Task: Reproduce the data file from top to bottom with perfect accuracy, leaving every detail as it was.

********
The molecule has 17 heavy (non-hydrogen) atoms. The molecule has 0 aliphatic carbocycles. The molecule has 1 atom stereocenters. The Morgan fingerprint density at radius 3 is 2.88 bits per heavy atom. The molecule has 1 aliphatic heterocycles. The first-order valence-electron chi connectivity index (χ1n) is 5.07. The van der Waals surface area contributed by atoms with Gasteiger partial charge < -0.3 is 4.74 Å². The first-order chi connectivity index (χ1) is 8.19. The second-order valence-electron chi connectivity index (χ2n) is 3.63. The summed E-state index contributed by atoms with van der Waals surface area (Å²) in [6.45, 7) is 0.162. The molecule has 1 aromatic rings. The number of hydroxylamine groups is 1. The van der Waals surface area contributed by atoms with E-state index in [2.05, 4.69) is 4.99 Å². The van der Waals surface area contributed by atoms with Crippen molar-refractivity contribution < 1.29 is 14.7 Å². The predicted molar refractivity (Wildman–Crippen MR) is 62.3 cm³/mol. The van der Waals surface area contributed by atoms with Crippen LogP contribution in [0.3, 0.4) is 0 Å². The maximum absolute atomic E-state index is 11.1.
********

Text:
The molecule has 17 heavy (non-hydrogen) atoms. The molecule has 0 aliphatic carbocycles. The molecule has 1 atom stereocenters. The Morgan fingerprint density at radius 3 is 2.88 bits per heavy atom. The molecule has 1 aliphatic heterocycles. The first-order valence-electron chi connectivity index (χ1n) is 5.07. The van der Waals surface area contributed by atoms with Gasteiger partial charge < -0.3 is 4.74 Å². The first-order chi connectivity index (χ1) is 8.19. The second-order valence-electron chi connectivity index (χ2n) is 3.63. The summed E-state index contributed by atoms with van der Waals surface area (Å²) in [6.45, 7) is 0.162. The molecule has 1 aromatic rings. The number of hydroxylamine groups is 1. The van der Waals surface area contributed by atoms with E-state index in [2.05, 4.69) is 4.99 Å². The van der Waals surface area contributed by atoms with Crippen molar-refractivity contribution < 1.29 is 14.7 Å². The predicted molar refractivity (Wildman–Crippen MR) is 62.3 cm³/mol. The van der Waals surface area contributed by atoms with Crippen LogP contribution in [0.3, 0.4) is 0 Å². The maximum absolute atomic E-state index is 11.1.